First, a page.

Limited Liability

What it is:

Limited liability is limited exposure to financial risk by investors of a company or a partnership. This exposure is usually limited to the individual's investment

How it works/Example:

In certain cases where an investor invests his money with a company or partnership, this investor will not be liable for any financial risk beyond what he has invested in the business entity. These types of entities are normally limited liability partnership arrangements and limited liability companies.

For example, if an investor enters into an agreement to join a LLC, his investment of $100,000 is his total liability. In other words, he can potentially lose all of this and no more. He won't be liable for any liability beyond this initial $100,000. If he were to invest additional sums, this limited liability would then match his total contribution.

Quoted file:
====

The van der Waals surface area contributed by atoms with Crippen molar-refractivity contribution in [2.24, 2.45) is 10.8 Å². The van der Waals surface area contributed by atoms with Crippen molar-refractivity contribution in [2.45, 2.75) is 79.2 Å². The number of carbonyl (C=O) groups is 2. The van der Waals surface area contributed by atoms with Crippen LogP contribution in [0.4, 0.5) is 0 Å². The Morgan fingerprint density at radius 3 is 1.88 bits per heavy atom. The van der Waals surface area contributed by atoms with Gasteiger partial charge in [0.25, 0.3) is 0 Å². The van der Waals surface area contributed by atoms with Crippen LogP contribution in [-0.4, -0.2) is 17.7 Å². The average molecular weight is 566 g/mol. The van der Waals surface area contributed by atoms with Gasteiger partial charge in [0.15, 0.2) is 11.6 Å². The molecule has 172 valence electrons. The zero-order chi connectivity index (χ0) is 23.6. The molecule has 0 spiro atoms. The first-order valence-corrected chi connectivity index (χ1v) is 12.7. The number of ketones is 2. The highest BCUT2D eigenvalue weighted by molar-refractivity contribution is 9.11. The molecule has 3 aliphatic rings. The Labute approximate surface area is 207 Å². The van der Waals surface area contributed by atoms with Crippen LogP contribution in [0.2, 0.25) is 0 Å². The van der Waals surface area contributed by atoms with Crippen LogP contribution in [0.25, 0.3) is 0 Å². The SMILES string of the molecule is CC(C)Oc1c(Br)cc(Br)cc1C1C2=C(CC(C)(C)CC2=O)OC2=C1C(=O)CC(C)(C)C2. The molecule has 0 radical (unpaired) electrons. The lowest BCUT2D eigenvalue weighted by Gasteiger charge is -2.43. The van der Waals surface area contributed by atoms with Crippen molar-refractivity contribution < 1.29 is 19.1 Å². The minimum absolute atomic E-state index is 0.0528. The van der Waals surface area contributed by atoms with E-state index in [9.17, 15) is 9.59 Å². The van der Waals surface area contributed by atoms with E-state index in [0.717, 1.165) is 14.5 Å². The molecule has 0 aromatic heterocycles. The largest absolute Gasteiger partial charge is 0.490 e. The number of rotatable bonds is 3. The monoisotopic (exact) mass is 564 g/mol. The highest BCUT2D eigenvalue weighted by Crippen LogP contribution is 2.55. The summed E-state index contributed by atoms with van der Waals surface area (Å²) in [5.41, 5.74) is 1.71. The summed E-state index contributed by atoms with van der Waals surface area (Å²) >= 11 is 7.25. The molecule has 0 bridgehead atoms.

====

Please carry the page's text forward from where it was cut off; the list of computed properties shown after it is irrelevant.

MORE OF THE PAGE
Sole proprietorships and general partners in general partnerships, on the other hand, have unlimited liability.

Why it Matters:

This concept of limited liability enters into the decision making equation of businesses and investors when forming a business entity, otherwise known as choice of entity. Depending on the risks and investments of all the participants, the decision may be made to organize a business with limited liability due to many factors, including but not limited to, taxes, dividends, risk, duration, profession and control. 

Best execution refers to the imperative that a broker, market maker, or other agent acting on behalf of an investor is obligated to execute the investor's order in a way that is most advantageous to the investor rather than the agent.